Sometimes maybe your kids’ outbursts because he/she has no clue how to express themselves. It is essential to listen to their side of the story and understand why they acted in that manner before taking action.

You can achieve this by easing the air around them by doing things like touching them, maintaining eye contact, utilizing a relaxed language, and asking them why acted that way.

Try to make them come up with ideas they think they can make them better.

For example, if you have a child who doesn’t like to brush teeth, you can ask them why him/she dislikes brushing teeth, explain to them how it was hard for you too during your younger age and what you did to get out of that situation. You can lie, but don’t tell them it’s a lie. Simply, you need to make them feel adored and safe.

3. Help your kid to get in control of themselves

Father talking to upset daughter over blaming others

Kids aren’t so good at controlling their feelings. Some of the kids lash out because they want something at the wrong time. When you deny them, they get mad or even act out because they don’t understand why they can’t have what they want.

Take, for example, your kid wants to play video games, but it’s time for him to be doing his school assignment. As a parent, you know why it is necessary to do the homework before playing; therefore, you need to help him understand why it is important that order of doing things.

You don’t go ahead yelling or scolding them before reasoning with them; this way, they can control themselves.

4. Utilize natural mode of punishments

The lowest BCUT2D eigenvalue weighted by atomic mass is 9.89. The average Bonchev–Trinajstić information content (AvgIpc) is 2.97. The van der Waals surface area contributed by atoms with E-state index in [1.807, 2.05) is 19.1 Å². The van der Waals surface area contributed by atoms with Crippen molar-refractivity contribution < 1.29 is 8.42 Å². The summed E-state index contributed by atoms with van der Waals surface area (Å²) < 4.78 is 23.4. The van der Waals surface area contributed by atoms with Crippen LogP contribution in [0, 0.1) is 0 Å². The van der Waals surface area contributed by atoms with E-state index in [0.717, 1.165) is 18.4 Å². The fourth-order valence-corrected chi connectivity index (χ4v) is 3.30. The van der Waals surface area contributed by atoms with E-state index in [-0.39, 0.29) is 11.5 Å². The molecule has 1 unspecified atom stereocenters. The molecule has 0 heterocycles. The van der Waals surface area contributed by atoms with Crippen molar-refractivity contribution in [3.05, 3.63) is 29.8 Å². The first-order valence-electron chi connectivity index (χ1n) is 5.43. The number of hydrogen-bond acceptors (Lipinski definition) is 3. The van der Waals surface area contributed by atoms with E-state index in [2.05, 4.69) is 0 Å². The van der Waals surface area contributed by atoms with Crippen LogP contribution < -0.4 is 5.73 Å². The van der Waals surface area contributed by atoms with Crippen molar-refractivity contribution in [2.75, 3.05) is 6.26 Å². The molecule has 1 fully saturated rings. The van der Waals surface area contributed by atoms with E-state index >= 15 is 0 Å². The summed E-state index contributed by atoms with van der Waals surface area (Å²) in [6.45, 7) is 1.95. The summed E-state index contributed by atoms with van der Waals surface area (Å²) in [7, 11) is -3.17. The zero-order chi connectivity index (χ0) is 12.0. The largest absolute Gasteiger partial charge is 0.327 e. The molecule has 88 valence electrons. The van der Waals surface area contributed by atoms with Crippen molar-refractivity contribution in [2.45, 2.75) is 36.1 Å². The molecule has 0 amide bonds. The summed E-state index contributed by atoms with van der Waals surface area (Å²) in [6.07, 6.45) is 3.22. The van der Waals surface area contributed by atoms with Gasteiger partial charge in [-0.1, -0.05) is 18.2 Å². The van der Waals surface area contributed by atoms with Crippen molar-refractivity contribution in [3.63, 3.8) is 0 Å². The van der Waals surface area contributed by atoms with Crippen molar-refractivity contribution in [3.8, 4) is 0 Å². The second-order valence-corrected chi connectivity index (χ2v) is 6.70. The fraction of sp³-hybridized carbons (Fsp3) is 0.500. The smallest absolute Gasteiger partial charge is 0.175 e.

Physical punishments like spanking may not be necessary every time you discipline a child.

One simple way of dealing with kids who blame is by letting them see and understand how the consequences of their deeds affect them.

5. Create a relaxing environment.

Handling disciplinary cases with your kids, and they feel that you don’t mind their feelings, concentrating on what you have to say can be a hassle. Even on the wrong, kids usually need to feel important.

Before disciplining them, create a soothing environment for them to explain exactly how they feel and why they misbehaved.

Avoid attacking language. Look for a better way to answer their responses like, “I understand, however not brushing teeth is not right…

6. Discourage blame-shifting in your home

Mom teaching daughter not to blame others

Kids raised in families with members who don’t like to be accountable every time they make mistakes also behave like them.

Families need to emphasize finding solutions every time one of them misbehaves rather than looking for an individual to blame.

By so doing, it will be easy to raise your kids with zero blame-shifting traits, thus enabling them to be responsible and accountable for all of their deeds.

Summing up

Understanding how to handle kids who blame can be stressful, especially if you don’t know the right approaches to use.

However, with the above methods, handling blame-shifting scenarios with your child should easy and fast. I hope you got a few takeaways to help your little kiddo, please post below if you have any questions or comments.